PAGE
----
PFF’s ReFocused series this season features immediate takeaways and a key to the victory from two Senior Analysts who graded the performance, watching every player on every play of the game. For more data and analysis from the game, utilize our Premium Stats 2.0 dashboard to expand your knowledge on the key players, signature stats and much more.
Indianapolis Colts 21, Houston Texans 7
If you want to have a film watching session on how to start an NFL playoff game, Andrew Luck‘s first-half performance should be one of the few games viewed. It was nothing short of spectacular, as he was pinpoint with his accuracy with the only negative being a fluke interception off a batted pass. He cooled off a bit in the second half, but his play in the first put the game out of reach quickly.
Much will be made of rookie left guard Quenton Nelson‘s pancake block of Jadeveon Clowney (he was tripped) in pass protection (pancakes in pass pro mean nothing), but his play in his first playoff game was shaky at best. Nelson was beat a few times in pass protection by Whitney Mercilus and also committed two penalties.
The Colts’ secondary deserves recognition for their work on the back end of the defense. The Colts held All-Pro WR DeAndre Hopkins in check all game and did not allow a deep shot all game to go completed. The Texans were forced to check down for the vast majority of the game, and DeShaun Watson proved not to be accurate enough on Saturday evening.
The Colts also shut down the running game for the Texans most of the contest. While Watson was able to get many rush yards due to his scrambling ability, the Colts took away the Texans’ running backs early and made Watson beat them with his arm.
In his playoff debut, Watson was tasked with attacking the Colts’ soft zone defense. At the start of the game, Watson tried to beat the Colts over the top and later tried to force the ball to Hopkins. Watson had several throws that were right at defenders and were either dropped or intercepted. Watson was also not accurate enough at finding his receivers in the holes in the zone defense. About the only positive impact Watson had in the game was with his feet.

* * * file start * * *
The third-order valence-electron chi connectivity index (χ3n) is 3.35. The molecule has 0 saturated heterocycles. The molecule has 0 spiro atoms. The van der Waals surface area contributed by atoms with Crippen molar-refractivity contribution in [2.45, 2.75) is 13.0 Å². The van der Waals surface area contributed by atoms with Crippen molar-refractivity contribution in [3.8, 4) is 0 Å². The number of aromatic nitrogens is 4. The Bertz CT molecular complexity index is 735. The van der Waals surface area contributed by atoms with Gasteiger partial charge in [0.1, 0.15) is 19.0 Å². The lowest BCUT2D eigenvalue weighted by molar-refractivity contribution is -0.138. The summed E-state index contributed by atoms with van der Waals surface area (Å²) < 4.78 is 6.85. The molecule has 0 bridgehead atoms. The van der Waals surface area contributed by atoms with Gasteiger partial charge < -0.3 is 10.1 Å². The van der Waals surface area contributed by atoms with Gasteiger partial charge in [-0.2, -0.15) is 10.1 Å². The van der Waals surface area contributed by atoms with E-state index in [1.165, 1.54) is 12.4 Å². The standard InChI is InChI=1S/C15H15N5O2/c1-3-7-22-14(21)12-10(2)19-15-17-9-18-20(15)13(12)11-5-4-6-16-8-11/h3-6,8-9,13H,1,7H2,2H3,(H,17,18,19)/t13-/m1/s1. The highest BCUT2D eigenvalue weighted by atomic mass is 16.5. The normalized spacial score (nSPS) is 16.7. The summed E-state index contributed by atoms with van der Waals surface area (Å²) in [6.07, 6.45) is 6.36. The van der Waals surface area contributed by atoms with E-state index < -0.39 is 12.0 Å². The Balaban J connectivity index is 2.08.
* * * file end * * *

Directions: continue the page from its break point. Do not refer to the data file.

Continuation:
One of the bigger surprises of the game was actually how well the Texans’ offensive line held up. The Colts do not have a daunting pass rush, but the Texans’ offensive line has been the Achilles heel of the team the whole season. The team’s front five held up enough for Watson in this one, but Watson didn’t deliver.
J.J. Watt‘s game was a tale of two halves, as he looked unblockable in the first half while disappearing in the second. Watt had two batted passes, a couple of stops and several pressures in the first half, but he failed to record a stat in the second half while barely affecting Luck as a rusher.
Cornerback Kareem Jackson came into the playoffs coming off one of the best seasons of his career, but he’s going to want to have short-term memory for this game. He was beat handily in coverage on a number of occasions and wasn’t able to make up for it, failing to break up any passes.
Keys to the Game
Luck started the game on fire and coasted to victory in the second half, making enough throws down the stretch to seal the game.
Houston just did not get enough out of Watson. He was inaccurate trying to find holes in the Colts’ zone defense and put the ball in danger on a few plays, two of them when forcing the ball to Hopkins